• preprocessor rpc_decode: 111 32771

    • preprocessor bo


Snort conf setup4

snort.conf setup

Configure output plugins

  • output alert_syslog: LOG_AUTH LOG_ALERT

  • output database: log, mssql, dbname=snort \user=snort password=test

  • output alert_unified: filename snort.alert, limit 128

  • ruletype suspicious{type log output log_tcpdump: suspicious.log}

  • suspicious tcp $HOME_NET any -> $HOME_NET 6667 \ (msg:"Internal IRC Server";)


Snort conf setup5

snort.conf setup

  • Add any runtime config directives

    • config ignore_ports: tcp 21 6667:6671 1356

    • config ignore_ports: udp 1:17 53

    • config disable_decode_alerts

    • config disable_tcpopt_obsolete_alerts


Snort conf setup6

snort.conf setup

  • Customize your rule set

    • include $RULE_PATH/local.rules

    • include $RULE_PATH/bad-traffic.rules

    • include $RULE_PATH/exploit.rules

    • include $RULE_PATH/scan.rules

    • include $RULE_PATH/finger.rules

    • include $RULE_PATH/ftp.rules

  • (More than 50 sets of rules defined)


Bad traffic rules

bad-traffic rules

  • 12 rules in test rule set

  • alert tcp $EXTERNAL_NET any <> $HOME_NET 0 (msg:"BAD-TRAFFIC tcp port 0 traffic"; flow:stateless; classtype:misc-activity; sid:524; rev:8;)

    • Capture any incoming traffic to port 0 of any LAN HOME_NET machine.

    • More information given in signature file 524.txt


Signature 524 txt

Signature 524.txt

Rule:

--

Sid: 524

--

Summary:

This event is generated when TCP traffic to port 0 is detected. This should not be seen in normal TCP communications.

--

Impact:

Possible reconnaisance. This may be an attempt to verify the existance of a host or hosts at a particular address or address range.

--

Detailed Information:

TCP traffic to port 0 is not valid under normal circumstances.

an indicator of unauthorized network use, reconnaisance activity or system compromise. These rules may also generate an event due to improperly configured network devices.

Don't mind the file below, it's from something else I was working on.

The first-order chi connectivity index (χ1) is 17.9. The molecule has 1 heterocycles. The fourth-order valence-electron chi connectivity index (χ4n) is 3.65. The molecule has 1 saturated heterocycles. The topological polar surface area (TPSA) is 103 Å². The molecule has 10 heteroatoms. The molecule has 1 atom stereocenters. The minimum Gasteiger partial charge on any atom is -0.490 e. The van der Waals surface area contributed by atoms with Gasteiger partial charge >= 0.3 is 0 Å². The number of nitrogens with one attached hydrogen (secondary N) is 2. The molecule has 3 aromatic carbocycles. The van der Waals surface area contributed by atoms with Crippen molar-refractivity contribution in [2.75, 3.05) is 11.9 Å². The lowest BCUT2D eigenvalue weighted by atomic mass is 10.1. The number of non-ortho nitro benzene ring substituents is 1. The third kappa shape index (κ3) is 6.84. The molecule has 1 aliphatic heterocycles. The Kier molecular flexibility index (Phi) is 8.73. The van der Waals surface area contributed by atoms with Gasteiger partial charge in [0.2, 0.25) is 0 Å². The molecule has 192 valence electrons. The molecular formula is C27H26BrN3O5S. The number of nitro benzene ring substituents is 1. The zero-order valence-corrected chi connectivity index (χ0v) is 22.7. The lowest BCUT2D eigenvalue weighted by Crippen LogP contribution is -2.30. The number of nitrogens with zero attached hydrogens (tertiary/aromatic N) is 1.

--

Affected Systems:

Any

--

Attack Scenarios:

The attacker could send packets to a host with a destination port of 0. The attacker might also be using hping to verify the existance of a host as a prelude to an attack.

--

Ease of Attack:

Simple

--

False Positives:

None Known

--

False Negatives:

None Known

--

Corrective Action:

Disallow TCP traffic to port 0.

--

Contributors:

Original rule writer unknown

Sourcefire Vulnerability Research Team

Nigel Houghton [email protected]

--

Additional References:


Certified rules for snort

Certified Rules for Snort

  • http://www.snort.org/pub-bin/downloads.cgi

  • Subscription User Rules

    • Available immediately upon release

  • Registered User Rules

    • Same rules, but released with a 30 day delay

  • Unregistered User Rules

    • Single set of rules for each snort release (mostly for testing purposes).


Typical installations

Typical Installations

  • Used in any of the configurations discussed in IDS lecture

  • Installation may be configured with several Snort sensors

    • outside network

    • monitoring traffic just inside firewall

    • monitoring key servers


Inline mode

Inline Mode

  • Configure Snort to receive packets from iptables rather than libpcap.

  • Separate capability that must be explicitly installed.

  • Adds 3 new rule types

    • Drop –iptables drops packet and snort logs

    • Reject – iptables rejects packet and snort logs

    • Sdrop – iptables will drop packet. No logging.


Inline mode1

Inline Mode

  • Start iptables

    • iptables –A OUTPUT –p tcp –dport –j QUEUE

    • Traffic is routed to QUEUE, where it can be captured by snort_inline

  • Start Snort

    • snort_inline –QDc ../etc/drop.conf –l /var/log/snort

      • -Q – get packets from iptables

      • -D – run in daemon mode

      • -c – specify configuration file

      • -l – specify log file


Complex installations

Complex installations

  • Use Snort to monitor traffic and log suspicious or dangerous traffic.

  • Store information in binary format

    • Much faster than ascii storage.

  • Store information to a database

    • mysql, postgresql, oracle, MS sql, ODBC

    • Much easier to process / analyze data

  • Use data analysis front-ends to examine logs

    • Barnyard (www.snort.org)

    • BASE (Basic Analysis and Security Engine)


Summary

Summary

  • Snort is a powerful tool for monitoring network traffic for anomalies that might indicate network intrusion

  • Can be used in several different configurations

  • Well supported

    • Code Base

    • Rules Sets


  • Login